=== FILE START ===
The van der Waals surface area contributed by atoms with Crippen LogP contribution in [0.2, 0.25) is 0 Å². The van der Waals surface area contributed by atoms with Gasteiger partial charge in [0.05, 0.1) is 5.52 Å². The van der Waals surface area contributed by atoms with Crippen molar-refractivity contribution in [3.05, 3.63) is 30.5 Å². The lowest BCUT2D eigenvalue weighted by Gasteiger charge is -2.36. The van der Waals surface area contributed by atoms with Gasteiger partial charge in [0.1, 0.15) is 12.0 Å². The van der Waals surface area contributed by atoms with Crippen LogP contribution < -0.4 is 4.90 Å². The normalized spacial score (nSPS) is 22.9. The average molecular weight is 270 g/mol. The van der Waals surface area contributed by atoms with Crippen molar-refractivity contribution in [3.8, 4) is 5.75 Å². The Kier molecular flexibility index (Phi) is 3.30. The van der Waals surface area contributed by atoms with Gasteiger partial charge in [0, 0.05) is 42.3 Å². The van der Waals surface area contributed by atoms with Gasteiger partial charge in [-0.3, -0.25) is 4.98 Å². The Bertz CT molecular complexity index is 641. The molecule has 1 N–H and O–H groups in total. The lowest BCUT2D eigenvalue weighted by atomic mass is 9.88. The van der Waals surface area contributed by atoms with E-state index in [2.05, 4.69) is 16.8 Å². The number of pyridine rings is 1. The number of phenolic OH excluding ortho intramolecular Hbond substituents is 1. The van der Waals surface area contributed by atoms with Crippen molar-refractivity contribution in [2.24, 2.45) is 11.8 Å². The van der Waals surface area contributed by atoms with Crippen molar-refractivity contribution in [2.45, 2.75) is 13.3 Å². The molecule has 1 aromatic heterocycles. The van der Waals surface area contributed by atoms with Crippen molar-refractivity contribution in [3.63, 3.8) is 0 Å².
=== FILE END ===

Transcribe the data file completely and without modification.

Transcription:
The van der Waals surface area contributed by atoms with Crippen LogP contribution in [0.2, 0.25) is 0 Å². The van der Waals surface area contributed by atoms with Gasteiger partial charge in [0.05, 0.1) is 5.52 Å². The van der Waals surface area contributed by atoms with Crippen molar-refractivity contribution in [3.05, 3.63) is 30.5 Å². The lowest BCUT2D eigenvalue weighted by Gasteiger charge is -2.36. The van der Waals surface area contributed by atoms with Gasteiger partial charge in [0.1, 0.15) is 12.0 Å². The van der Waals surface area contributed by atoms with Crippen LogP contribution < -0.4 is 4.90 Å². The normalized spacial score (nSPS) is 22.9. The average molecular weight is 270 g/mol. The van der Waals surface area contributed by atoms with Crippen molar-refractivity contribution in [3.8, 4) is 5.75 Å². The Kier molecular flexibility index (Phi) is 3.30. The van der Waals surface area contributed by atoms with Gasteiger partial charge in [0, 0.05) is 42.3 Å². The van der Waals surface area contributed by atoms with Gasteiger partial charge in [-0.3, -0.25) is 4.98 Å². The Bertz CT molecular complexity index is 641. The molecule has 1 N–H and O–H groups in total. The lowest BCUT2D eigenvalue weighted by atomic mass is 9.88. The van der Waals surface area contributed by atoms with E-state index in [2.05, 4.69) is 16.8 Å². The number of pyridine rings is 1. The number of phenolic OH excluding ortho intramolecular Hbond substituents is 1. The van der Waals surface area contributed by atoms with Crippen molar-refractivity contribution in [2.24, 2.45) is 11.8 Å². The van der Waals surface area contributed by atoms with Crippen molar-refractivity contribution in [2.45, 2.75) is 13.3 Å². The molecule has 1 aromatic heterocycles. The van der Waals surface area contributed by atoms with Crippen molar-refractivity contribution in [3.63, 3.8) is 0 Å².